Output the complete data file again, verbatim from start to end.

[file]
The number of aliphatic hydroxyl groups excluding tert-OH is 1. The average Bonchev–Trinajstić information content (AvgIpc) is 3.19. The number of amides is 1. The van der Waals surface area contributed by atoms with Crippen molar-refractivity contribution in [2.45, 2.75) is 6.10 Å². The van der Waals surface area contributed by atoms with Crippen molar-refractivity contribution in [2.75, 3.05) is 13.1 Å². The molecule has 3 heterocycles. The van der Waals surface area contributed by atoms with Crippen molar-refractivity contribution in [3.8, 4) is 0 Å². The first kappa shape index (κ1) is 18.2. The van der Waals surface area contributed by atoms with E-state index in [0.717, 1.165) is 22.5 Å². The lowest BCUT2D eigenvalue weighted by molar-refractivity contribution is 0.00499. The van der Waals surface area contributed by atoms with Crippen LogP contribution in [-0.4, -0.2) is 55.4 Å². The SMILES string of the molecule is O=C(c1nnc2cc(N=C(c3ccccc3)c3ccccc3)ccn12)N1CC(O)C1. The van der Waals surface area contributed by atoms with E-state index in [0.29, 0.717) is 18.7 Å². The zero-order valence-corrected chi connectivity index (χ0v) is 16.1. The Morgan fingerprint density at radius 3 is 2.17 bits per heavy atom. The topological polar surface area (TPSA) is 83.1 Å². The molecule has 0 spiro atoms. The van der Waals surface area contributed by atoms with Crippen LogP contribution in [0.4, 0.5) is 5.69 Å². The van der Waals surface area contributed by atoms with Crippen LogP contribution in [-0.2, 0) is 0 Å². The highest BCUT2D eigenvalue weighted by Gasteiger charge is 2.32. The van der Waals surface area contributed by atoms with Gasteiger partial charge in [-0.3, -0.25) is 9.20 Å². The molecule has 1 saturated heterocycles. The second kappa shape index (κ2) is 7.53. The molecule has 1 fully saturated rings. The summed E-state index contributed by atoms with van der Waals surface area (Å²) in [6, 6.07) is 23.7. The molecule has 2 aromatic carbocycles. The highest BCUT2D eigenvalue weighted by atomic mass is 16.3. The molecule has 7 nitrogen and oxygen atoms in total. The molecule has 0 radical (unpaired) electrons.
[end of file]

The number of aliphatic hydroxyl groups excluding tert-OH is 1. The average Bonchev–Trinajstić information content (AvgIpc) is 3.19. The number of amides is 1. The van der Waals surface area contributed by atoms with Crippen molar-refractivity contribution in [2.45, 2.75) is 6.10 Å². The van der Waals surface area contributed by atoms with Crippen molar-refractivity contribution in [2.75, 3.05) is 13.1 Å². The molecule has 3 heterocycles. The van der Waals surface area contributed by atoms with Crippen molar-refractivity contribution in [3.8, 4) is 0 Å². The first kappa shape index (κ1) is 18.2. The van der Waals surface area contributed by atoms with E-state index in [0.717, 1.165) is 22.5 Å². The lowest BCUT2D eigenvalue weighted by molar-refractivity contribution is 0.00499. The van der Waals surface area contributed by atoms with Crippen LogP contribution in [-0.4, -0.2) is 55.4 Å². The SMILES string of the molecule is O=C(c1nnc2cc(N=C(c3ccccc3)c3ccccc3)ccn12)N1CC(O)C1. The van der Waals surface area contributed by atoms with E-state index in [0.29, 0.717) is 18.7 Å². The zero-order valence-corrected chi connectivity index (χ0v) is 16.1. The Morgan fingerprint density at radius 3 is 2.17 bits per heavy atom. The topological polar surface area (TPSA) is 83.1 Å². The molecule has 0 spiro atoms. The van der Waals surface area contributed by atoms with Crippen LogP contribution in [0.4, 0.5) is 5.69 Å². The van der Waals surface area contributed by atoms with Crippen LogP contribution in [-0.2, 0) is 0 Å². The highest BCUT2D eigenvalue weighted by Gasteiger charge is 2.32. The van der Waals surface area contributed by atoms with Gasteiger partial charge in [-0.3, -0.25) is 9.20 Å². The molecule has 1 saturated heterocycles. The second kappa shape index (κ2) is 7.53. The molecule has 1 fully saturated rings. The summed E-state index contributed by atoms with van der Waals surface area (Å²) in [6, 6.07) is 23.7. The molecule has 2 aromatic carbocycles. The highest BCUT2D eigenvalue weighted by atomic mass is 16.3. The molecule has 7 nitrogen and oxygen atoms in total. The molecule has 0 radical (unpaired) electrons.